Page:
GRA
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Re: Hydrogen and FCEVs discussion thread

I've seen two or three Nexos, including one last Friday during my occasional Friday evening PEV/FCEV commute count. OTOH, I see a Mirai 1 almost every day and occasionally a Mirai 2, plus a Clarity FCEV once in a very great while. I'm really surprised that people still have the latter, when the PHEV offers far more utility and is much cheaper than either the FCEV or the BEV. Of course, they've all been discontinued here, but there are lots of the PHEVs running around. The BEV never made any sense at all to me, since its range was about five years behind the competition when it was introduced.
Guy [I have lots of experience designing/selling off-grid AE systems, some using EVs but don't own one. Local trips are by foot, bike and/or rapid transit].

The 'best' is the enemy of 'good enough'. Copper shot, not Silver bullets.
GRA
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Re: Hydrogen and FCEVs discussion thread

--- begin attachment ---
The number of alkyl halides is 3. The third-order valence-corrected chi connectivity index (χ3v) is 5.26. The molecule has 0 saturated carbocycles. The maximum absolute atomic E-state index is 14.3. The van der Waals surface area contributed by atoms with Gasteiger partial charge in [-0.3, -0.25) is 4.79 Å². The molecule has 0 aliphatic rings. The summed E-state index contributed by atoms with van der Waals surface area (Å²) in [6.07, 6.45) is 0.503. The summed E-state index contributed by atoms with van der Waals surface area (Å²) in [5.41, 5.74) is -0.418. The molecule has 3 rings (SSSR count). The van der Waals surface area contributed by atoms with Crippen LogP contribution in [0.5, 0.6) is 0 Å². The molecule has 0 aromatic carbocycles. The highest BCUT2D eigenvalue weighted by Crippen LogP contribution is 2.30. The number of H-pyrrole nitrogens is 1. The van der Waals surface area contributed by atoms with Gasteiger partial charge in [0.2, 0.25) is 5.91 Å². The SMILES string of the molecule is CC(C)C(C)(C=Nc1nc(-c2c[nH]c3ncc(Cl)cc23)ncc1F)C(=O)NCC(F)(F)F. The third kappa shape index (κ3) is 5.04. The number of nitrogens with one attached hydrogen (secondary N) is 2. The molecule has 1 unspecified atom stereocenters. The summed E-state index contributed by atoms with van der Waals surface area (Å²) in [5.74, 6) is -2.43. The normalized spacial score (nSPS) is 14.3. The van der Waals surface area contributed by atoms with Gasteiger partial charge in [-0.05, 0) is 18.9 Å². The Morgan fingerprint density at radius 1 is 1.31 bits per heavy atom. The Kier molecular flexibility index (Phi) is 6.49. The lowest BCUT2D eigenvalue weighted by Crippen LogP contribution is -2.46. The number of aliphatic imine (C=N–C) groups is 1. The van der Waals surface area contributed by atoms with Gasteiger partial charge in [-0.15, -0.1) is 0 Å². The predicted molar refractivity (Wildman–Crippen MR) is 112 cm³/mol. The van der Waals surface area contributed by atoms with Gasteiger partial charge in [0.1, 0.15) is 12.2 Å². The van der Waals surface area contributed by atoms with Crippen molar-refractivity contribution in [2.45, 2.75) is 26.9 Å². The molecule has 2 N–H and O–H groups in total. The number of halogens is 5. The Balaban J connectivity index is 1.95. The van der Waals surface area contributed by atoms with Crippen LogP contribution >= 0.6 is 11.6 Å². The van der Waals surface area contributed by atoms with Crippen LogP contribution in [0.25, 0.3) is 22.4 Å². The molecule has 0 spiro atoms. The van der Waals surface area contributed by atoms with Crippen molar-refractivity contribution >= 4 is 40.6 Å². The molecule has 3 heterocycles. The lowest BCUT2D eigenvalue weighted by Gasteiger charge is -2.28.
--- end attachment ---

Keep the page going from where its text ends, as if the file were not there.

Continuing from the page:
GCC:
ExxonMobil planning hydrogen production, carbon capture and storage at Baytown complex; 1B cfd of blue hydrogen
https://www.greencarcongress.com/2022/0 ... ytown.html

ExxonMobil is planning a hydrogen production plant and one of the world’s largest carbon capture and storage projects at its integrated refining and petrochemical site at Baytown, Texas, supporting efforts to reduce emissions from company operations and local industry. . . .

The Refinery has the capability to process up to 584,000 barrels of crude oil per day, making it the second-largest refinery in the US and one of the ten largest refineries globally.

The proposed hydrogen facility would produce up to 1 billion cubic feet per day of “blue” hydrogen—hydrogen produced from natural gas and supported by carbon capture and storage. The carbon capture infrastructure for this project would have the capacity to transport and store up to 10 million metric tons of CO2 per year, more than doubling ExxonMobil’s current capacity.